This paper will examine the profound impact of the Iran-Iraq War on Iran’s security apparatus and the country’s place in the world through a comprehensive assessment of the roles and relationship of Iran’s two armed forces, the Islamic Revolutionary Guards Corps (IRGC) and the regular military (Artesh), as they evolved during the conflict. It is based on an in-progress book chapter for a new edited volume on the histories and legacies of the Iran-Iraq War. The paper will utilize and juxtapose the IRGC’s sources on the war, which have received little but growing focused scholarly attention, with those of the Artesh, and critically analyze their narratives by integrating a range of secondary and other primary sources. In particular, the paper will examine the impact of Iran’s 1979 revolution on the two militaries’ institutions and ideologies and the ramifications thereof for how the forces viewed and prosecuted the war.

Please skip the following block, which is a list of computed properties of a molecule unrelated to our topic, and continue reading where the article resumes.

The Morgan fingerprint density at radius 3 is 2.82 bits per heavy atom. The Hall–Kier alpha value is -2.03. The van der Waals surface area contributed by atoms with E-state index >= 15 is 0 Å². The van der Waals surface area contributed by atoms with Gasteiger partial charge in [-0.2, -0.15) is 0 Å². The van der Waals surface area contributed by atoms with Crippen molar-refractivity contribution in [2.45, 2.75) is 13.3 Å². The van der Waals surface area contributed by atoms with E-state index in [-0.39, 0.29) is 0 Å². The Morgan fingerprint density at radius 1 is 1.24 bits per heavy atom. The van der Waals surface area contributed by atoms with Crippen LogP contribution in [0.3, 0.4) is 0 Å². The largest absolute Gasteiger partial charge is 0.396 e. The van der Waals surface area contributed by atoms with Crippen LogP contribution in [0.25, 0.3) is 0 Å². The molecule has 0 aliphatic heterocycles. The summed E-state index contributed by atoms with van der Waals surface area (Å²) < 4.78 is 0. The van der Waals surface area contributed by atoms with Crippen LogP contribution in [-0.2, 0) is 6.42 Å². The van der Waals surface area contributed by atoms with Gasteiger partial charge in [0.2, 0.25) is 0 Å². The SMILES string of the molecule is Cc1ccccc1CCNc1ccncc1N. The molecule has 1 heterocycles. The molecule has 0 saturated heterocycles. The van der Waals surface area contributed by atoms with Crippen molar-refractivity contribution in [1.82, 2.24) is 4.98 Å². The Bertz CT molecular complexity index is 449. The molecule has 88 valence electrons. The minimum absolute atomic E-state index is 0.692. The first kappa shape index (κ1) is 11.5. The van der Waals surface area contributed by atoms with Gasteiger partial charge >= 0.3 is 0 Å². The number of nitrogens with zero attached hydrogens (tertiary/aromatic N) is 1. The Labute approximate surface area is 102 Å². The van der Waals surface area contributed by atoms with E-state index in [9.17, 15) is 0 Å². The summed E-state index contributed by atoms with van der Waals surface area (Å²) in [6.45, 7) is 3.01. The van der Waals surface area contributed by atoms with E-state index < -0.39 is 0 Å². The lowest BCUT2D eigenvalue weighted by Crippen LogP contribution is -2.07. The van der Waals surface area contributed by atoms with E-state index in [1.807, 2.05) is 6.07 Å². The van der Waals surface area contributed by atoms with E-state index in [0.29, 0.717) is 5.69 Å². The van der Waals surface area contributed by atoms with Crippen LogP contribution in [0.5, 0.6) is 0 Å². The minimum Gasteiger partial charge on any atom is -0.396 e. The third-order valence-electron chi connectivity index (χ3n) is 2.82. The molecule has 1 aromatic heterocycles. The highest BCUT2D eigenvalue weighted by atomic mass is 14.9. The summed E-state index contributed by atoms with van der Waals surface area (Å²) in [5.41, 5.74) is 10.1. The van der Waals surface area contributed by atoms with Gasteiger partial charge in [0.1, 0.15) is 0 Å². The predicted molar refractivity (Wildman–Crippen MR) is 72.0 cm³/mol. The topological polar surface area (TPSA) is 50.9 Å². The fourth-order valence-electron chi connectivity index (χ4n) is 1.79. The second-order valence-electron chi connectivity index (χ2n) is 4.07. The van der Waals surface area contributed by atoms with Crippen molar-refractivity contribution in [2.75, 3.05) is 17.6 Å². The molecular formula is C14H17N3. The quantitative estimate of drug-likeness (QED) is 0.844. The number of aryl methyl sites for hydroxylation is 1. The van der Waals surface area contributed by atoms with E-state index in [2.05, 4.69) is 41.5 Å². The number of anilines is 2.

In some respects, and especially initially, the revolution affected the forces in very different ways. While the Artesh was maligned and eviscerated as a result of its association with the deposed regime and for what was seen as an insufficiently Islamic-revolutionary outlook, the IRGC was wholly borne of the revolution and was championed as its vanguard and the embodiment of its ideology. Those divergent revolutionary experiences generated distinct, often discordant, approaches to warfighting, hampering Iran’s ability to prosecute the conflict. However, and although differences persisted, the joint experience of fighting the war brought the forces closer together both institutionally and ideologically. The Artesh was revived and re-institutionalized as the IRGC transformed from a revolutionary militia into a more formal and professional military more akin to the Artesh. Similarly, the Artesh effectively adjusted to the revolutionary landscape as the IRGC adopted more “classical” approaches to prosecuting the war. Such an assessment, the paper argues, provides significant insight into the complex and dynamic connections between war and revolution in and beyond Iran.